Source: Ömer Akpınar, “LGBTI News Turkey looking for new volunteers for translation project”, kaosGL.org, 15 January 2015, http://kaosgl.org/page.php?id=18506
LGBTI News Turkey is a group that first started after the Gezi Park Protests to tell the world about LGBTI issues in Turkey. The group is looking for new volunteers to help their translation work develop. Some of the volunteers of LGBTI News Turkey told kaosGL.org the story behind LGBTI News Turkey and their goals.
LGBTI News Turkey is a group that first started after the Gezi Protests to tell the world about what’s happening to LGBTI in Turkey. Can you tell us what you have done since August 2013? What do you remember the most?
Zeynep: I think many people felt the need and urgency to do something during and after the protests to be an active member and citizen of this country. Our project was part of this impetus and the thought was to put all this information out there. We first organized around Lambdaistanbul. But I don’t think we are confined to the Gezi movement but are part of the larger global LGBTI and human rights movement. Since August 2013, we translated more than 340 sources and reached more than 50.000 readers from 159 countries. This means that all these people all over the world know something about LGBTI rights in Turkey.
Elizabeth: For me there are two sets of work that remain prominent; the case of Ekogenç in Van and freedom of association, because their aims tie so much with my personal politics, and overshadowing this are the deaths. So many of our community have effectively been disappeared because of how society has treated them. Those that remain clearest are the suicides; there is much sorrow and privilege in presenting someone’s life to the world, to clearly show their final message to those they left behind is vitally important, my heart breaks every time yet, to honour, them it is worth it.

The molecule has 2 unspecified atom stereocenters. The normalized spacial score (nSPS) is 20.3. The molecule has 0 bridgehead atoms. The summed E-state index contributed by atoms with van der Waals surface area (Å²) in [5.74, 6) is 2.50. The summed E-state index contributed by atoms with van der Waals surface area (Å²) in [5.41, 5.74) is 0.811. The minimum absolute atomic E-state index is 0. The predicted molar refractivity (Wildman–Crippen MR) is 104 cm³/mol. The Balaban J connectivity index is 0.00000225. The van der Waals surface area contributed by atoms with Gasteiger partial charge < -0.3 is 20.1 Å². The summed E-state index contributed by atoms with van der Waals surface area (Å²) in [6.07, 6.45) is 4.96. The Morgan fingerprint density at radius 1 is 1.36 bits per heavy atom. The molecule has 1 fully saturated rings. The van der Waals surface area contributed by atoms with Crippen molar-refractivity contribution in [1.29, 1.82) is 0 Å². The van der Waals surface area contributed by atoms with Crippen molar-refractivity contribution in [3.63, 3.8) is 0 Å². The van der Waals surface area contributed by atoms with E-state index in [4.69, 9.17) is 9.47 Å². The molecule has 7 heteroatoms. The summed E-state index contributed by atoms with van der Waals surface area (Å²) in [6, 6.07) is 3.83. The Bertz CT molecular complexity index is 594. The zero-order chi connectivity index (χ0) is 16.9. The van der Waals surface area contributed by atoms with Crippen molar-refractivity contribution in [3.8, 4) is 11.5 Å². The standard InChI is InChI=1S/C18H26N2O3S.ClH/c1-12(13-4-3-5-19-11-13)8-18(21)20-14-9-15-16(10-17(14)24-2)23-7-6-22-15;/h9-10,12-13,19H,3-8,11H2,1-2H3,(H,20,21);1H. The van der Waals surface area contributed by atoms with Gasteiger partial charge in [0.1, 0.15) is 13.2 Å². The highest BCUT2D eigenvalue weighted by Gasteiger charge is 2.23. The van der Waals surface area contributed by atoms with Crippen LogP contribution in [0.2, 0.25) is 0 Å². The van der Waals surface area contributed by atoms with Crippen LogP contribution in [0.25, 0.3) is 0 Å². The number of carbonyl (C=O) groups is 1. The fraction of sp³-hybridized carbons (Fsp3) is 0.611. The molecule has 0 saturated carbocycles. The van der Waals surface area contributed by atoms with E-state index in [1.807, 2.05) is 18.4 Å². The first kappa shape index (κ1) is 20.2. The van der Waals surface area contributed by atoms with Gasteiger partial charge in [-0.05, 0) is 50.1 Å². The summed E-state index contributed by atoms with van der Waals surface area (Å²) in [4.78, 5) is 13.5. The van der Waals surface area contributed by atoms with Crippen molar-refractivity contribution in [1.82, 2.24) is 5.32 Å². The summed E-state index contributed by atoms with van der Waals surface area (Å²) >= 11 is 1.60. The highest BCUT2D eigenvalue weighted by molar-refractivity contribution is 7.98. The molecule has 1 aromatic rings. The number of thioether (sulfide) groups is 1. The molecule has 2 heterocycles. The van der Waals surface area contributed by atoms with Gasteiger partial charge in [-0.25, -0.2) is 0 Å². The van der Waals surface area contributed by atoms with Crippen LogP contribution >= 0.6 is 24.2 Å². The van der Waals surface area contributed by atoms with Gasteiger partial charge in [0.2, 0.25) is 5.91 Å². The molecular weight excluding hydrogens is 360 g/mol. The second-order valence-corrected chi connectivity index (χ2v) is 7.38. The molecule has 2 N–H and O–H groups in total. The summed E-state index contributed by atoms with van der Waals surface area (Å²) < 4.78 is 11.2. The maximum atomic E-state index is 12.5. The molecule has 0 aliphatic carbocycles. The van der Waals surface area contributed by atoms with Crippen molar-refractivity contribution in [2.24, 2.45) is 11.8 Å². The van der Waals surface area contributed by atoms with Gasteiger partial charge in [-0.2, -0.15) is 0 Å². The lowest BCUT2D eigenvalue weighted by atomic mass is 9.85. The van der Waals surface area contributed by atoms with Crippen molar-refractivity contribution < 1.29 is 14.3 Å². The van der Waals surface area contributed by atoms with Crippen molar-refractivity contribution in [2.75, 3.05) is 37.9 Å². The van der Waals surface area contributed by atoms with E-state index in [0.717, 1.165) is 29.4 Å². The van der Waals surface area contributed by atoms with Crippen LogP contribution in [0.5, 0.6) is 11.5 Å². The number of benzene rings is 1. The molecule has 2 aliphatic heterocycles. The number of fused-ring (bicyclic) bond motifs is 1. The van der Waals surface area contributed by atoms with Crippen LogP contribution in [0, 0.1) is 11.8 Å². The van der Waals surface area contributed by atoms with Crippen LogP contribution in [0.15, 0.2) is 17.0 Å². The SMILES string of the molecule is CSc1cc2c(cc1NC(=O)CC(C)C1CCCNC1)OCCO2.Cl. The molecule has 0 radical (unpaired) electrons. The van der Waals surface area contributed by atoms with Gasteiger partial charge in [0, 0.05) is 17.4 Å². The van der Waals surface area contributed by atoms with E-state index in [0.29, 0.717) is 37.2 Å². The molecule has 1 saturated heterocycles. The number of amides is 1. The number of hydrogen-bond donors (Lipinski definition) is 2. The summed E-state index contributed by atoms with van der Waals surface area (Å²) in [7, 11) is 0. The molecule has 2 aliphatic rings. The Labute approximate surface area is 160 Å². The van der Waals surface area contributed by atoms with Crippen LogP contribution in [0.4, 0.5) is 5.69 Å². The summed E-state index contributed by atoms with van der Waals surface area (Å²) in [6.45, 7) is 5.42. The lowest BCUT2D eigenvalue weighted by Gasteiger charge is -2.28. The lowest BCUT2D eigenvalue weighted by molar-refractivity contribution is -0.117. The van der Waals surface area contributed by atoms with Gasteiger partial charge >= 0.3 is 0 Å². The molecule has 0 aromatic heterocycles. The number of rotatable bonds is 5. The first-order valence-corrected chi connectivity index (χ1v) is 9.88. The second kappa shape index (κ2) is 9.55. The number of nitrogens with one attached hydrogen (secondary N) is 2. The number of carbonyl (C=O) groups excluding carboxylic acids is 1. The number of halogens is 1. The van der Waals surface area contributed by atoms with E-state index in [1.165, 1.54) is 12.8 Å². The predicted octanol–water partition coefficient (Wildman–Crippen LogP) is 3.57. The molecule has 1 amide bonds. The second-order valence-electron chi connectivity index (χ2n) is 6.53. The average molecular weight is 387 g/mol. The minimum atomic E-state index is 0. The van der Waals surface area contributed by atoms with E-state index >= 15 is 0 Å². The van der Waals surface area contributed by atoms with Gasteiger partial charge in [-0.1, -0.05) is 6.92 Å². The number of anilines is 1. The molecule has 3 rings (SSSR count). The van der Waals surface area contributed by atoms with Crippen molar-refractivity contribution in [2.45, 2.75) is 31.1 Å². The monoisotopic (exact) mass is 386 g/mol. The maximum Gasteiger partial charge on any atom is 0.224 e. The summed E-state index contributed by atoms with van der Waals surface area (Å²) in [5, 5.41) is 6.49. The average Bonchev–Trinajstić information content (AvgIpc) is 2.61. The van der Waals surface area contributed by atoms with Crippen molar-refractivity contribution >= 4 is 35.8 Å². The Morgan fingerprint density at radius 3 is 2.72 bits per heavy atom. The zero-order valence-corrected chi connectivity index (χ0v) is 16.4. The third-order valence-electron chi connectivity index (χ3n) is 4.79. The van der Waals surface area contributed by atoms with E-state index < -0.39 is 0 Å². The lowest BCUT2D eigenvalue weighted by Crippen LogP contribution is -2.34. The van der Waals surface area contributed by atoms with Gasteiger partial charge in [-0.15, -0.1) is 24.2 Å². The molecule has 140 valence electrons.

Artis: I joined the team recently and I don’t know the full history of this work. For now, I have translated a few articles but what affected me the most was an interview with a trans inmate. What hurts me the most as a gay man or despite the fact that I am a gay man is the situation of trans individuals in Turkey.
Translating LGBTI news into English has found a great use in international reporting. Can you talk about the UPR process and other reporting processes you are involved in? How does documenting and sharing what we live provide opportunities for rights advocacy?
Elizabeth: I have long been a believer that it is better to light a candle than curse the darkness. There are times when it feels as if this is all we are doing, and they are incredibly frustrating. Then, every now and then, people see that light. This is why we shout in the darkness, so that people will hear. If we don’t do this work we will never find allies; it is only through spreading the truth that anyone will know what we face here. Hopefully the truth will make people angry enough to question society, to put pressure on national and international bodies to discuss queer issues and LGBTI rights.
Zeynep: Translating sources into English has the immediate effect of being useful to global LGBTI and human rights advocacy. Our sources are used for the documentation of rights violations by several organizations including ILGA and IGLHRC. For me, the most stimulating part has been using our sources for the human rights mechanisms in the United Nations. With Kaos GL, we co-authored the LGBTI submission for the Universal Periodic Review and went to the UN in Geneva to lobby diplomats from Turkey and other countries to create an open dialogue on LGBTI rights in Turkey. The strength of the LGBTI movement, its information production and our translations made this possible. I’m really proud of our work.
Can you talk about the need for new volunteers? What kind of people are you looking for? What do you aim to do?